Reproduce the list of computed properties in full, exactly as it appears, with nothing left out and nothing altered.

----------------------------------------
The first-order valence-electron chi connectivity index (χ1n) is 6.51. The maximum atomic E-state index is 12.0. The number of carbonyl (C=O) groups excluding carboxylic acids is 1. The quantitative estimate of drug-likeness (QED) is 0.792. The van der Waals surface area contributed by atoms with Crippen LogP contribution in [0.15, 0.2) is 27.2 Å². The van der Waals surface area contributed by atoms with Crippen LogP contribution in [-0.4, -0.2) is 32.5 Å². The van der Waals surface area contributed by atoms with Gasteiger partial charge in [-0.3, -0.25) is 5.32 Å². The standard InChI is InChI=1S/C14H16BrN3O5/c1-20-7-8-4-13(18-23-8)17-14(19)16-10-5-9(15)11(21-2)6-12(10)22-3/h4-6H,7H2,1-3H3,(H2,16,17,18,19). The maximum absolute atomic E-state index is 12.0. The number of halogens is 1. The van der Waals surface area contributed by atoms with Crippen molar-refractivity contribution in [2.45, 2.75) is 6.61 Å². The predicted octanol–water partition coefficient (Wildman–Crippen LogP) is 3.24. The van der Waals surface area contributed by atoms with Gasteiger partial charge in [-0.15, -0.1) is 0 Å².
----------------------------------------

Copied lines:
The first-order valence-electron chi connectivity index (χ1n) is 6.51. The maximum atomic E-state index is 12.0. The number of carbonyl (C=O) groups excluding carboxylic acids is 1. The quantitative estimate of drug-likeness (QED) is 0.792. The van der Waals surface area contributed by atoms with Crippen LogP contribution in [0.15, 0.2) is 27.2 Å². The van der Waals surface area contributed by atoms with Crippen LogP contribution in [-0.4, -0.2) is 32.5 Å². The van der Waals surface area contributed by atoms with Gasteiger partial charge in [-0.3, -0.25) is 5.32 Å². The standard InChI is InChI=1S/C14H16BrN3O5/c1-20-7-8-4-13(18-23-8)17-14(19)16-10-5-9(15)11(21-2)6-12(10)22-3/h4-6H,7H2,1-3H3,(H2,16,17,18,19). The maximum absolute atomic E-state index is 12.0. The number of halogens is 1. The van der Waals surface area contributed by atoms with Crippen molar-refractivity contribution in [2.45, 2.75) is 6.61 Å². The predicted octanol–water partition coefficient (Wildman–Crippen LogP) is 3.24. The van der Waals surface area contributed by atoms with Gasteiger partial charge in [-0.15, -0.1) is 0 Å².